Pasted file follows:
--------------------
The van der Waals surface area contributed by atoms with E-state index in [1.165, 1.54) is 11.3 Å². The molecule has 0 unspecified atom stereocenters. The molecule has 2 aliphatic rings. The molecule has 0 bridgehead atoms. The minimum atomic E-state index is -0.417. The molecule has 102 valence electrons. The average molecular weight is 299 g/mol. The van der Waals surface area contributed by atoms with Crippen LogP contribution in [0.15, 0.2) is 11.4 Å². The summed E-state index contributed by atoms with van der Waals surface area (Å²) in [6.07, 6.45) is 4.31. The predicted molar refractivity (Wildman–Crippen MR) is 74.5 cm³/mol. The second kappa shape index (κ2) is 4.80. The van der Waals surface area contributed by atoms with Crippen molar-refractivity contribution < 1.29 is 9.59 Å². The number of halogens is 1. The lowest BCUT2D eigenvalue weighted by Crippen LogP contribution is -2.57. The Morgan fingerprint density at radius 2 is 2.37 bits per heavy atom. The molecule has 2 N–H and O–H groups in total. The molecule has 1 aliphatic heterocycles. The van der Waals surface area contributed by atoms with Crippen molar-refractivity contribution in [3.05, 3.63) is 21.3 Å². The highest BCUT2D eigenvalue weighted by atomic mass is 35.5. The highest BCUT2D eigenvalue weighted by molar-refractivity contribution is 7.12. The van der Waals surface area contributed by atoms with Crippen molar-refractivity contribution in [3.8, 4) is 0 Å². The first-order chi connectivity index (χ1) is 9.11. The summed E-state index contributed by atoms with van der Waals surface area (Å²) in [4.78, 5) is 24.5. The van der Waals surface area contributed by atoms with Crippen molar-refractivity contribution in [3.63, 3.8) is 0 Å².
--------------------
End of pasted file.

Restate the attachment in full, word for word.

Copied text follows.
The van der Waals surface area contributed by atoms with E-state index in [1.165, 1.54) is 11.3 Å². The molecule has 0 unspecified atom stereocenters. The molecule has 2 aliphatic rings. The molecule has 0 bridgehead atoms. The minimum atomic E-state index is -0.417. The molecule has 102 valence electrons. The average molecular weight is 299 g/mol. The van der Waals surface area contributed by atoms with Crippen LogP contribution in [0.15, 0.2) is 11.4 Å². The summed E-state index contributed by atoms with van der Waals surface area (Å²) in [6.07, 6.45) is 4.31. The predicted molar refractivity (Wildman–Crippen MR) is 74.5 cm³/mol. The second kappa shape index (κ2) is 4.80. The van der Waals surface area contributed by atoms with Crippen molar-refractivity contribution < 1.29 is 9.59 Å². The number of halogens is 1. The lowest BCUT2D eigenvalue weighted by Crippen LogP contribution is -2.57. The Morgan fingerprint density at radius 2 is 2.37 bits per heavy atom. The molecule has 2 N–H and O–H groups in total. The molecule has 1 aliphatic heterocycles. The van der Waals surface area contributed by atoms with Crippen molar-refractivity contribution in [3.05, 3.63) is 21.3 Å². The highest BCUT2D eigenvalue weighted by atomic mass is 35.5. The highest BCUT2D eigenvalue weighted by molar-refractivity contribution is 7.12. The van der Waals surface area contributed by atoms with Crippen molar-refractivity contribution in [3.8, 4) is 0 Å². The first-order chi connectivity index (χ1) is 9.11. The summed E-state index contributed by atoms with van der Waals surface area (Å²) in [4.78, 5) is 24.5. The van der Waals surface area contributed by atoms with Crippen molar-refractivity contribution in [3.63, 3.8) is 0 Å².